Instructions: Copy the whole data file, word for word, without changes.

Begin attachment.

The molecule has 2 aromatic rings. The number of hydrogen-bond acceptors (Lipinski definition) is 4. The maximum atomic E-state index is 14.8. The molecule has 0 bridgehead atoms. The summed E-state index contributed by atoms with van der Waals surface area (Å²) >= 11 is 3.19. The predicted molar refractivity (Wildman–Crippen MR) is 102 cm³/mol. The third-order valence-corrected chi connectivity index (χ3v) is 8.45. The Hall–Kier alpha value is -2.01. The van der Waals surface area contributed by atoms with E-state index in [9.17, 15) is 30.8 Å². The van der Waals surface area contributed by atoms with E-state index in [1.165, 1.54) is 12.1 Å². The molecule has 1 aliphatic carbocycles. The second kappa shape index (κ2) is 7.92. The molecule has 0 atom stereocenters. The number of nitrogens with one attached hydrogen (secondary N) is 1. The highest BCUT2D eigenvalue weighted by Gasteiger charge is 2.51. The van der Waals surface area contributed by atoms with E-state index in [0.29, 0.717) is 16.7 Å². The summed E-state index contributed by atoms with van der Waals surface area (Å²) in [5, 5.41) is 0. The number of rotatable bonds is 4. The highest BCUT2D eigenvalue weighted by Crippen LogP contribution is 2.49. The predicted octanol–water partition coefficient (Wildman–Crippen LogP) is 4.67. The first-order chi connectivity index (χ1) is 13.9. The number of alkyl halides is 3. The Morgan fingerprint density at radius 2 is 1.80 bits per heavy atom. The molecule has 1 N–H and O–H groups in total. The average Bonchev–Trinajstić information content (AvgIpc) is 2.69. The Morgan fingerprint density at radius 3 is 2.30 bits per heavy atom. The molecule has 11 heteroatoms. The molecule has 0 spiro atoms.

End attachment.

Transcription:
The molecule has 2 aromatic rings. The number of hydrogen-bond acceptors (Lipinski definition) is 4. The maximum atomic E-state index is 14.8. The molecule has 0 bridgehead atoms. The summed E-state index contributed by atoms with van der Waals surface area (Å²) >= 11 is 3.19. The predicted molar refractivity (Wildman–Crippen MR) is 102 cm³/mol. The third-order valence-corrected chi connectivity index (χ3v) is 8.45. The Hall–Kier alpha value is -2.01. The van der Waals surface area contributed by atoms with E-state index in [9.17, 15) is 30.8 Å². The van der Waals surface area contributed by atoms with E-state index in [1.165, 1.54) is 12.1 Å². The molecule has 1 aliphatic carbocycles. The second kappa shape index (κ2) is 7.92. The molecule has 0 atom stereocenters. The number of nitrogens with one attached hydrogen (secondary N) is 1. The highest BCUT2D eigenvalue weighted by Gasteiger charge is 2.51. The van der Waals surface area contributed by atoms with E-state index in [0.29, 0.717) is 16.7 Å². The summed E-state index contributed by atoms with van der Waals surface area (Å²) in [5, 5.41) is 0. The number of rotatable bonds is 4. The highest BCUT2D eigenvalue weighted by Crippen LogP contribution is 2.49. The predicted octanol–water partition coefficient (Wildman–Crippen LogP) is 4.67. The first-order chi connectivity index (χ1) is 13.9. The number of alkyl halides is 3. The Morgan fingerprint density at radius 2 is 1.80 bits per heavy atom. The molecule has 1 N–H and O–H groups in total. The average Bonchev–Trinajstić information content (AvgIpc) is 2.69. The Morgan fingerprint density at radius 3 is 2.30 bits per heavy atom. The molecule has 11 heteroatoms. The molecule has 0 spiro atoms.